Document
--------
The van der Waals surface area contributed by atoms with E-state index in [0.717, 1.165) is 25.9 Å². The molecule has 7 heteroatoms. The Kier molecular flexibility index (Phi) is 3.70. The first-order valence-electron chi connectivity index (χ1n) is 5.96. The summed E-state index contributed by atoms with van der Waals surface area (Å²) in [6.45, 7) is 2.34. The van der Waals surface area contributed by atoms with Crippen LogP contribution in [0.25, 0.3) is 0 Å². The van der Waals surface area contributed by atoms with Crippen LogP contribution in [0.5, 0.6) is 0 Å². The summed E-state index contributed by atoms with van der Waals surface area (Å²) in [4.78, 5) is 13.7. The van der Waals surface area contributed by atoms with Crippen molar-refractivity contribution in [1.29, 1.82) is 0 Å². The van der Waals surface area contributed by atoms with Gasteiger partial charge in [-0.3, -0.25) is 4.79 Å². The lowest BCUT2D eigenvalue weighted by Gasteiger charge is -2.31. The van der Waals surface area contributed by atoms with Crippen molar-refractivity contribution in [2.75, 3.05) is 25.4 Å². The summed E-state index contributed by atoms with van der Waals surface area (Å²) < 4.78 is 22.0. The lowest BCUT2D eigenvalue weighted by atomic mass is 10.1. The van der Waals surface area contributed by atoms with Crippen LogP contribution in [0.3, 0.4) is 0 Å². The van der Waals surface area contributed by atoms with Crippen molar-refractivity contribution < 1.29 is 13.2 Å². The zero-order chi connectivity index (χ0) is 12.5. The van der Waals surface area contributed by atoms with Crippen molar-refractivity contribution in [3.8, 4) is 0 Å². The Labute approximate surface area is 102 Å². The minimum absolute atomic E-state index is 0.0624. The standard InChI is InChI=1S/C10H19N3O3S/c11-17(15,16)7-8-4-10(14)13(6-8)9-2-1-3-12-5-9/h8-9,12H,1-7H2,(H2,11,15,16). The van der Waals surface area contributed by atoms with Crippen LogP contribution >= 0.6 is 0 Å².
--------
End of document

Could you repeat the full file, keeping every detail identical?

The van der Waals surface area contributed by atoms with E-state index in [0.717, 1.165) is 25.9 Å². The molecule has 7 heteroatoms. The Kier molecular flexibility index (Phi) is 3.70. The first-order valence-electron chi connectivity index (χ1n) is 5.96. The summed E-state index contributed by atoms with van der Waals surface area (Å²) in [6.45, 7) is 2.34. The van der Waals surface area contributed by atoms with Crippen LogP contribution in [0.25, 0.3) is 0 Å². The van der Waals surface area contributed by atoms with Crippen LogP contribution in [0.5, 0.6) is 0 Å². The summed E-state index contributed by atoms with van der Waals surface area (Å²) in [4.78, 5) is 13.7. The van der Waals surface area contributed by atoms with Crippen molar-refractivity contribution in [1.29, 1.82) is 0 Å². The van der Waals surface area contributed by atoms with Gasteiger partial charge in [-0.3, -0.25) is 4.79 Å². The lowest BCUT2D eigenvalue weighted by Gasteiger charge is -2.31. The van der Waals surface area contributed by atoms with Crippen molar-refractivity contribution in [2.75, 3.05) is 25.4 Å². The summed E-state index contributed by atoms with van der Waals surface area (Å²) < 4.78 is 22.0. The lowest BCUT2D eigenvalue weighted by atomic mass is 10.1. The van der Waals surface area contributed by atoms with Crippen LogP contribution in [0.3, 0.4) is 0 Å². The van der Waals surface area contributed by atoms with Crippen molar-refractivity contribution < 1.29 is 13.2 Å². The zero-order chi connectivity index (χ0) is 12.5. The van der Waals surface area contributed by atoms with Crippen molar-refractivity contribution in [3.8, 4) is 0 Å². The Labute approximate surface area is 102 Å². The minimum absolute atomic E-state index is 0.0624. The standard InChI is InChI=1S/C10H19N3O3S/c11-17(15,16)7-8-4-10(14)13(6-8)9-2-1-3-12-5-9/h8-9,12H,1-7H2,(H2,11,15,16). The van der Waals surface area contributed by atoms with Crippen LogP contribution >= 0.6 is 0 Å².